Prior to your procedure, you will have a thorough consultation with our Interventional Radiology nurse practitioner and one of our Interventional Radiologists. All possible treatment options will be reviewed and discussed with you in detail, and all of your questions will be answered.
After you arrive for your appointment, you will be escorted to a procedure room, where you will be asked to change into a patient gown. You will have an intravenous (IV) line placed in your arm so that pain medication and sedatives can be administered prior to and during your procedure. You will be positioned on an exam table, and fluoroscopy will be used to determine the most appropriate needle entry site. The radiologist will cleanse the overlying skin, and a small amount of local anesthetic (lidocaine) will be injected with a small needle. You will feel a tiny pinch similar to a pinprick while the anesthetic is injected.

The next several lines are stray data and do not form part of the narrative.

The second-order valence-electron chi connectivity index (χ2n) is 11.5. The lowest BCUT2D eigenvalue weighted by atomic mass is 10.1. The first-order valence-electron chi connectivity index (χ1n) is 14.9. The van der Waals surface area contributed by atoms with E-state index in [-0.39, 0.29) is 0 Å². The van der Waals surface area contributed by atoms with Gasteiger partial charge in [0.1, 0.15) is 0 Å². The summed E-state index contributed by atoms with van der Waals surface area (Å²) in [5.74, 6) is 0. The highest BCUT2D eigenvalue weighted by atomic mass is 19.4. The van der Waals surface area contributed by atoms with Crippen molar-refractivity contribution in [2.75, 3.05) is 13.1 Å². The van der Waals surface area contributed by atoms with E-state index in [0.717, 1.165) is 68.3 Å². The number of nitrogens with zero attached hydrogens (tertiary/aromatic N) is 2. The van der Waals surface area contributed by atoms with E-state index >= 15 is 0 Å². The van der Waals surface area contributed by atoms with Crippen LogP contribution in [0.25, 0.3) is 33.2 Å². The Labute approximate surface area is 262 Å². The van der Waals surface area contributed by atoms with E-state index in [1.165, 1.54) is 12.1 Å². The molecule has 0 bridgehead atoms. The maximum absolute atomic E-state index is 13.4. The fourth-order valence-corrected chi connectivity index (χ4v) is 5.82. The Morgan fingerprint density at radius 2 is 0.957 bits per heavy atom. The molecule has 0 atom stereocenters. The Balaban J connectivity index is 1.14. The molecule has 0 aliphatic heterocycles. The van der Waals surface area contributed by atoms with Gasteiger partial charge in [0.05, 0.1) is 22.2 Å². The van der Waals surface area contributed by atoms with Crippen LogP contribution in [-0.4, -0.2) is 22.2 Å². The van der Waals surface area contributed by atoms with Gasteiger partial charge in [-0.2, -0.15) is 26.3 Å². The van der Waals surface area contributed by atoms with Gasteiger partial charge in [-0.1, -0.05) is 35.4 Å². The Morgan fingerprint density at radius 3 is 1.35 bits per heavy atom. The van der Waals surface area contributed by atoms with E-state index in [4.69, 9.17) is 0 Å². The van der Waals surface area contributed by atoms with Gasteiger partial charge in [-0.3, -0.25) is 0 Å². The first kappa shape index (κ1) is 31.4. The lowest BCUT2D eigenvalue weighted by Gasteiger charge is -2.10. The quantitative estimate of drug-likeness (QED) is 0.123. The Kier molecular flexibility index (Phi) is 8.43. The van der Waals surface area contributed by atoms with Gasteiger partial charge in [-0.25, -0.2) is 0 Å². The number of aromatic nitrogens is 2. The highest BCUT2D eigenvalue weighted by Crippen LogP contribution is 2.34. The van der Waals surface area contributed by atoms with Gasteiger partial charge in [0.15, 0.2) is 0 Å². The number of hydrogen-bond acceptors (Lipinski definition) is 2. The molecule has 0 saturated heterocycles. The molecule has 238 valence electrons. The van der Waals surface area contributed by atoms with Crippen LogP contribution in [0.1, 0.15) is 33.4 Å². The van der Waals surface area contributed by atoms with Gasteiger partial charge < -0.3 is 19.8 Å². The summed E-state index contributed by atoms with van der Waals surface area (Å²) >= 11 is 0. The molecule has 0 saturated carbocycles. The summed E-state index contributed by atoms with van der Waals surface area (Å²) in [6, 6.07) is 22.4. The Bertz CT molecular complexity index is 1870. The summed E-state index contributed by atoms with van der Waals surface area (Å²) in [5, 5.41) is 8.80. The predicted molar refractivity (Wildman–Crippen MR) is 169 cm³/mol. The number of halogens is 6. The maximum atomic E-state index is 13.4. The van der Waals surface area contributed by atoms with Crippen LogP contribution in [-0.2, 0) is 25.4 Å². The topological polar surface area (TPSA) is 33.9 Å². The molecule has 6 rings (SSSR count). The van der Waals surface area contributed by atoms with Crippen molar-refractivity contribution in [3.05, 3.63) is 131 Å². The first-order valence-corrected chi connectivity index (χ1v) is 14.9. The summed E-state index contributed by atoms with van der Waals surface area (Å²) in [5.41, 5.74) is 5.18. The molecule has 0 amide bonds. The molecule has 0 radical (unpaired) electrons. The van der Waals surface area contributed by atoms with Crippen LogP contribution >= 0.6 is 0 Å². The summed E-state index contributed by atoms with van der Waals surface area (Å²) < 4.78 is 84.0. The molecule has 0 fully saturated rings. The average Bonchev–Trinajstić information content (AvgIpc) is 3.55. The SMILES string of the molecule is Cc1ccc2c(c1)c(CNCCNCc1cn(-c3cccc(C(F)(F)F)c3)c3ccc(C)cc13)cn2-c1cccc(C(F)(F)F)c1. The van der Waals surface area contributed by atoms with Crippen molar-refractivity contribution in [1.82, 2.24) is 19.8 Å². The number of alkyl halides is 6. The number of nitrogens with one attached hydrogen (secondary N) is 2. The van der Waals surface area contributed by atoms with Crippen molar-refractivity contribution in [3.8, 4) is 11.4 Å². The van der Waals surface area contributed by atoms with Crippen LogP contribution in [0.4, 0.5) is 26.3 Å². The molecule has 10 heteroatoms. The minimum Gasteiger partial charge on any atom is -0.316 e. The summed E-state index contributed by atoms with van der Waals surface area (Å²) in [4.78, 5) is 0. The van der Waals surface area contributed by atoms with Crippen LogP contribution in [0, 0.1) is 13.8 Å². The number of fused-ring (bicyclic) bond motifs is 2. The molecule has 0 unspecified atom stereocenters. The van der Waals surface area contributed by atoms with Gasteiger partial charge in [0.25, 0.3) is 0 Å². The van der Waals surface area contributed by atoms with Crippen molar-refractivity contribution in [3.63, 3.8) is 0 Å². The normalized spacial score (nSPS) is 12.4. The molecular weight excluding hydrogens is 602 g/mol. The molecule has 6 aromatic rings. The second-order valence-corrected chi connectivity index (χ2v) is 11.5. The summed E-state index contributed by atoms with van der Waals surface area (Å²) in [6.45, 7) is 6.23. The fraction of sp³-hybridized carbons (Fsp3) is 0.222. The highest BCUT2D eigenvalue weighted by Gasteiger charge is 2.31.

After the area becomes numb, the radiologist will make a small nick in the skin and will insert the trocar into the fractured vertebral body while observing under fluoroscopy. A small amount of contrast material may be injected to confirm the proper needle position. The balloon will then be inserted through the needle and will be inflated to create a cavity in the fractured vertebra, and bone cement mixed with a small amount of inert barium will be injected through the needle into the cavity created by the balloon. Once a sufficient amount of bone cement has been placed, the needle will be removed, and a bandage will then be placed over the insertion site. You will remain on your stomach for about ten minutes while the cement begins to harden. You will then turn over and lie on your back for up to two hours while the cement continues to strengthen. You will be then discharged and will be given instructions and phone numbers of whom to call if you have any problems.
The contrast agent that is used during the procedure is an iodine-based material. Radiology Ltd. uses only non-ionic contrast agents (the safest kind), but with all contrast agents there is always the potential for allergic reaction. Be sure to tell your technologist if you have experienced a reaction to CT contrast in the past.
For your safety and the protection of others, we do not allow anyone other than patients in our exam rooms.